Utah is a “Comparative-Fault” State
In order to file a personal injury claim in Utah, you cannot be more than 49 percent responsible for your own injuries. In other words, the other party or parties named in your claim must be more than 50 percent responsible for your injuries.
Your degree of responsibility for your own injuries will decide how much compensation you will receive. For example, if you are five percent responsible for your injuries, then you will only receive 95 percent of the potential damages.
Potential Damages for Personal Injury in Utah
In Utah, personal injury claims can be filed to recover both financial and non-financial damages. Financial damages include cost of household and medical expenses, property damage costs, lost wages and loss of future earnings ability. Non-financial damages include pain and suffering that you have suffered as a result of your injuries.
When seeking compensation for pain and suffering, your attorney and the court will attempt to assign a dollar amount to these injuries. A Utah personal injury attorney can advise you on the type of damages and amount of compensation you should seek in your claim.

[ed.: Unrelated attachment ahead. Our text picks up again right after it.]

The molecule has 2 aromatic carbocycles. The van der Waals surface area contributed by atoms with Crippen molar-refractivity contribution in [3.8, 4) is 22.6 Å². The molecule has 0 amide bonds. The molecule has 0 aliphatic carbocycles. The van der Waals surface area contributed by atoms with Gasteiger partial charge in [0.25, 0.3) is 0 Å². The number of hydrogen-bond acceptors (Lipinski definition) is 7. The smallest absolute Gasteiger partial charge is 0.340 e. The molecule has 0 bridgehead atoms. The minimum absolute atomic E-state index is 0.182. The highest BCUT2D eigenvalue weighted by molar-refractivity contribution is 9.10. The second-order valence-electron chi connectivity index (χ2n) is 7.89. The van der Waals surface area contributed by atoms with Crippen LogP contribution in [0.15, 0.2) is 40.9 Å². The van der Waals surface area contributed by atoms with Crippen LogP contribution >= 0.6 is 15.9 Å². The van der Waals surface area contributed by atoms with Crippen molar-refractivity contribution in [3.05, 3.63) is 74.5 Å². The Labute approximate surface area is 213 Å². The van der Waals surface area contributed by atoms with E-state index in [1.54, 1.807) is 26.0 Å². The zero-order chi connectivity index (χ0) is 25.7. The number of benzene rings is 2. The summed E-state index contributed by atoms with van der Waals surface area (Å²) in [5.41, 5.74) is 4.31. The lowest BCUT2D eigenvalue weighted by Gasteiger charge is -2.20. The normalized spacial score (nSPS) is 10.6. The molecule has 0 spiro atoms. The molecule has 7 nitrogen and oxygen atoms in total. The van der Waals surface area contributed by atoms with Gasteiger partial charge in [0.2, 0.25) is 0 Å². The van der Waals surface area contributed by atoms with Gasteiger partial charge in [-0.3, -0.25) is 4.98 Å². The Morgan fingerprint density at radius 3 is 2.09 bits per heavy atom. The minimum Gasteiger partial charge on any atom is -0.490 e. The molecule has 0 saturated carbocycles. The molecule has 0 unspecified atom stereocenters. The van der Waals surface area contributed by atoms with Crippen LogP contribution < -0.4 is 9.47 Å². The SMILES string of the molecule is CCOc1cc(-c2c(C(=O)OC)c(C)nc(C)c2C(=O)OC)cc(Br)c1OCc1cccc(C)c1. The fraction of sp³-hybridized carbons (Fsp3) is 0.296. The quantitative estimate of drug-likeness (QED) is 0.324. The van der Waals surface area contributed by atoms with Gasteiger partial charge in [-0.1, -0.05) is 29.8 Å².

Statute of Limitations for Personal Injury Claims in Utah
Every state has an established time limit for filing personal injury claims. In the state of Utah, the statute of limitations varies based on the type of personal injury lawsuit. Libel and slander cases have a one year statute of limitations. Wrongful death lawsuits carry a two year limitation. For all other personal injury claims, the statute of limitations is four years beginning the on the date you realize you have been injured.
In some cases, specifically those in which there is a delay or lag between the incident and the date injuries become apparent, the statute of limitations timeframe can be less simple to discern. If you believe the statute of limitations has expired, you should contact a personal injury attorney. He or she may be able to have your case heard outside the statute of limitations.